PS=iff temperature is close to condensation point we cant fly on wings and propellers,
only jets can moove !
 

Dusan

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F=m *( a1 + a2 ).
This is essentially correct, and F=2*rho*A*vi^2; but P=F*(vi+v0). For the first propeller the v0=0(static condition) but the second prop's v0 is "seeing" induced velocity from the first one, so the second prop needs more power for the same thrust. If you want to use two propellers, it's always best to put them side by side.
 

henryk

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so the second prop needs more power for the same thrust. If you want to use two propellers, it's always best to put them side by side.
=side by side=double surface, but we have place for only one !

=in auer case (differential gear !) the RPM of propellers is anti-proportional to the drag momentum of them... (selfoptymisation).
 

Sockmonkey

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Honestly, gryocopters are so fiddly with their handling I'd just live with the extra drag of using twin rotors on booms synchronized by an interconnecting shaft so their respective disks could overlap without flexing into each other.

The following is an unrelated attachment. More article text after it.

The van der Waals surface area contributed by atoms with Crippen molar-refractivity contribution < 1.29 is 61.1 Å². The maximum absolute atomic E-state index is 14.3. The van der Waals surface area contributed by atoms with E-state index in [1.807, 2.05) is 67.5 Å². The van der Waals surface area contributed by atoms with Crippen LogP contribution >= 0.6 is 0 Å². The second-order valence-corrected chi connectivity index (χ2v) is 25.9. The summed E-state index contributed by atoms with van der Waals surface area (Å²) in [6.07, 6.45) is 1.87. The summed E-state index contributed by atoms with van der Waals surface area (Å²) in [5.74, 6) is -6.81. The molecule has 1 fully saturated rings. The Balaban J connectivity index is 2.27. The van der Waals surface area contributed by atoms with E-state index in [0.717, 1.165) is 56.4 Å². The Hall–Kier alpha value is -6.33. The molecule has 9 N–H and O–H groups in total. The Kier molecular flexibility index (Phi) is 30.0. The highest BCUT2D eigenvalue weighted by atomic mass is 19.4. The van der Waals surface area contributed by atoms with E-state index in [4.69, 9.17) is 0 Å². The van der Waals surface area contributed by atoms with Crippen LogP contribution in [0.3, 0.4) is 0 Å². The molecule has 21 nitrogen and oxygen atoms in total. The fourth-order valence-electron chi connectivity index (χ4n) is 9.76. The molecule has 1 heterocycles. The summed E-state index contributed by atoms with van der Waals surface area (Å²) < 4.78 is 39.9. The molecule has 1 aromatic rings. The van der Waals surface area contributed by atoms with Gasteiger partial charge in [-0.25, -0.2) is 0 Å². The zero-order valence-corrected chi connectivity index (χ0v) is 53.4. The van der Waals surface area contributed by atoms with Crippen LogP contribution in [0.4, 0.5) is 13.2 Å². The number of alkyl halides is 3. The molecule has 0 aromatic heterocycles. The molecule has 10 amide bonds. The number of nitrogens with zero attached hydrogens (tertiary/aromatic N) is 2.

Swampyankee

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From disk actuator theory, a "maximum value" of thrust can be easily calculated, and for a 100HP, 1.7m diameter propeller, a thrust "maximum value" of 319Kg is calculated. For a good propeller, you should get to 0.8-0.9 of that, that's about 270Kg thrust. So, as you are not even close to that value, I suspect something is wrong with your setup, either the engine is not matched to the propeller, or most likely your propeller is stalled, as you mentioned the noise.

For 70HP, same diameter disk, the theory predicts 252Kg "maximum value" thrust, your setup has 0.91 of that. As you're getting such a high value, I suspect you have some fresh inflow on the aft propeller, that effect is noticeable from 0.2d rotor separation(Leishmann). Keep in mind that the effect is lost if there is too little separation, or if the props are ducted.

Number of blades. Less blades are always more efficient. A 0.1m blade moving trough air at 200m/s is having about Re=1,400,00. A 0.05m blade is having Re=700,000. For Clark-Y airfoil the max L/D ratio decreases more than 15% with the decrease of Re. That means more blade drag needs to be overcome by motor torque for the same lift(thrust)
Not that again.

No. Fewer blades are not always more efficient. We've discussed this numerous times in the past. Like any other lifting device, a propeller's drag is from a mix of induced and skin friction drag. Increasing the number blades reduces the total induced drag. The optimum number of blades is the greatest number that a) doesn't run into adverse Reynolds' number effects (in your case, if a Clark Y*'s properties aren't good, you switch to a different airfoil) b) doesn't run into structural problems at low speeds (constant speed propellers, at least, are operating with extensive areas of stalled flow during the takeoff regime) and, c) doesn't run into choking in the blade roots (you need at least seven or eight blades and a operating Mach number of about 0.7 for that, and it's correctable by adjusting the spinner's contour).